By Phil Gostelow
Singing technique is vital for a long and healthy career. If you look after your instrument, it will look after you for the rest of your life. You don’t want a sore throat when singing or your voice to have an edge to it.
Having the technique to be able to control your voice and understand the mechanics behind it is crucial. You need to understand what is your head voice or chest voice and it’s knowing how to control all of those sounds so that when you come to tell the story you’ve got a palette of tones and timbres that you can use to support that. If you are going to perform as a living you have to be able to sustain eight shows a week! The voice changes as a child grows and even as an adult so it is imperative to have a solid technique to cope with those changes.
Everyone can be taught to sing – we are all born with the apparatus to do it! However, everyone has a very unique vocal tone and it’s the physical make up that changes the sound. This means that although people may not like the tone of their voice, they can develop it. The most significant part is actually training the ear to hear. When people for example, say they are tone deaf, this doesn’t mean that they can’t sing, it means that they haven’t yet associated pitch with their brain but there are exercises you can do to improve that.
Building confidence with Razz Project Intense
The focus this term at Razz Project Intense has primarily been on acting through song. I have brought sheet music along to each session that would be used in the profession as audition pieces. During the lessons, I either work with the different vocal groups whether it be sopranos, altos or boys and we break down the song looking at the lyrics and the story because that’s the important thing within a song. We discuss the story, the background, the character, the location, what’s happened before and after this number to give them an understanding of what they are going to be singing about. After we have done this detective work we learn the notes and approach the learning of the song. This includes finding out when the song goes high, why does it go high and what’s the reason the character has got to sing high, the reason to belt, the reason sing in head voice and the reason to use all these different vocal qualities and dynamics. Throughout the sessions I will always correct singing posture, alignment, breathing, anchoring, support and articulation.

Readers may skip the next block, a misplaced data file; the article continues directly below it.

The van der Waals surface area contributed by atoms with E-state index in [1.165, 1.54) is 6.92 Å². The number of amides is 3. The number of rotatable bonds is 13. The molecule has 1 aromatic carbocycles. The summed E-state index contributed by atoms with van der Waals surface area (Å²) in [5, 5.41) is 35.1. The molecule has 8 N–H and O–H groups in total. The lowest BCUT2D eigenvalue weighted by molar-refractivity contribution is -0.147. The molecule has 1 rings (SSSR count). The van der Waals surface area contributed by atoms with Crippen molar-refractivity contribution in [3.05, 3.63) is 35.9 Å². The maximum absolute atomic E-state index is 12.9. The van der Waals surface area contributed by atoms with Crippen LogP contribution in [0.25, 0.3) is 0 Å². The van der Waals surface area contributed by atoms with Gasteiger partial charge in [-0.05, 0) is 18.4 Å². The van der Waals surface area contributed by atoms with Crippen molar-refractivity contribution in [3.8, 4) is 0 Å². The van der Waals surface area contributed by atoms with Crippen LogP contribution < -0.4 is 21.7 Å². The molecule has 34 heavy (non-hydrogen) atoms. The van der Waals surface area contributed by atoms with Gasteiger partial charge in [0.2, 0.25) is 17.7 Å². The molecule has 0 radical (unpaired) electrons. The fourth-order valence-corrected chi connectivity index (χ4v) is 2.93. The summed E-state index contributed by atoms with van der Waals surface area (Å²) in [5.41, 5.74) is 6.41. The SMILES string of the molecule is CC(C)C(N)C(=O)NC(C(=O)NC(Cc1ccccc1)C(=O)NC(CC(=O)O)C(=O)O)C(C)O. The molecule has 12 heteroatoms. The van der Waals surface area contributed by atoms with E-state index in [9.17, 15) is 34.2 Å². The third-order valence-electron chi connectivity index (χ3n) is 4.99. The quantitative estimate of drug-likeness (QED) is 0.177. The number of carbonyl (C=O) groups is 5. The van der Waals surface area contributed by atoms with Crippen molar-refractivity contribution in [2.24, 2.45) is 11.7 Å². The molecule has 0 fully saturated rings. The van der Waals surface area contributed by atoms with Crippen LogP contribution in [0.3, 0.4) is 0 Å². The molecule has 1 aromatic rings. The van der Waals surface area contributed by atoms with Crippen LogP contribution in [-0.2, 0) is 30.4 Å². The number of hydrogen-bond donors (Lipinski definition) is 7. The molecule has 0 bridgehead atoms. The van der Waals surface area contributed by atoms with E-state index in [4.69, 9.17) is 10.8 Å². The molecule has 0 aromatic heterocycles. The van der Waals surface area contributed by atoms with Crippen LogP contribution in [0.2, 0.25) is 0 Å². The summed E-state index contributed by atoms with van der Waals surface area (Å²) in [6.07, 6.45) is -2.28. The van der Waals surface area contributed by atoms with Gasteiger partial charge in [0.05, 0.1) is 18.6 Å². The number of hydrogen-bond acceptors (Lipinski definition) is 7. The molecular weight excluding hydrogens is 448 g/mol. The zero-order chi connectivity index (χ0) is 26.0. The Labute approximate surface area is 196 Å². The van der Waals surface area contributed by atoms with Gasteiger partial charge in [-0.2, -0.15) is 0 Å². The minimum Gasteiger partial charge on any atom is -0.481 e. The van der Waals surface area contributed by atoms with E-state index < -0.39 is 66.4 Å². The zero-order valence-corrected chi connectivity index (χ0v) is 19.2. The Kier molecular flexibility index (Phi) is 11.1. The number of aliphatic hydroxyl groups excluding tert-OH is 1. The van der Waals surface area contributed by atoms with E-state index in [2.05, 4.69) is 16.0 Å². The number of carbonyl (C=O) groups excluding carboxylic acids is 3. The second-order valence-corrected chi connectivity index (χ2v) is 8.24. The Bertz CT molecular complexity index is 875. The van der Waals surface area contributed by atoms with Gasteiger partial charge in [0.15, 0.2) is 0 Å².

Being and nervous and shy is a really difficult thing and it’s all about building the students’ confidence in class. I always go with the mantra ‘confidence is the memory of past success’. By this I mean to be confident you have got to be able to remember succeeding in something and it’s about little steps. It may be for some students that singing in an ensemble and opening their mouth is enough to give them the confidence and then slowly build forwards from here. It is really important that not everyone wants to be a soloist or stand up at the front and that’s fine as well. It’s all about positive enforcement which comes from the teacher and the student and looking at what they have achieved and looking forward to what they can achieve next. I also think that singing is a safe environment to create trust and to understand that it’s ok to fail sometimes. As soon as they know it’s ok to make a mistake and they’re not going to get told off for it then you start to get a bit more from them. For solo performance, it may be singing a line at first and looking back thinking ok I did that then maybe next time they do two lines, then four lines, then maybe a whole verse and you have to build it up. If they want to do it then they will get there but I always refer to my mantra to get the best from the students in a safe environment.
Top tips for singing technique
- Breathe then breathe again and then relax….and then breathe and enjoy it.
- Learn about musical theatre through YouTube and other sources.
- Listen to songs and new music and share it with your teachers.
- Read and understand your lyrics, look up any words that you don’t know. If you don’t understand your lyrics then how can you tell that story?
- Relax! When students are stressed about singing their shoulders hunch up and their throat clenches and they force it out.
- Sing with your own voice, don’t try to impersonate the original singer.
About the author
Phil Gostelow trained at the Guildhall School of Music & Drama and has been working as a Musical Director for the past 14 years. His professional credits include Musical Director for Blood Brothers and Deputy Musical Director for Shrek The Musical. Phil is currently the Head of Musical Theatre at the prestigious Tiffany Theatre College and has also taught at The Urdang Academy and other reputable Performing Arts Colleges. Phil is the singing teacher at Razzamataz Medway and teaches the Razz Project Intense classes.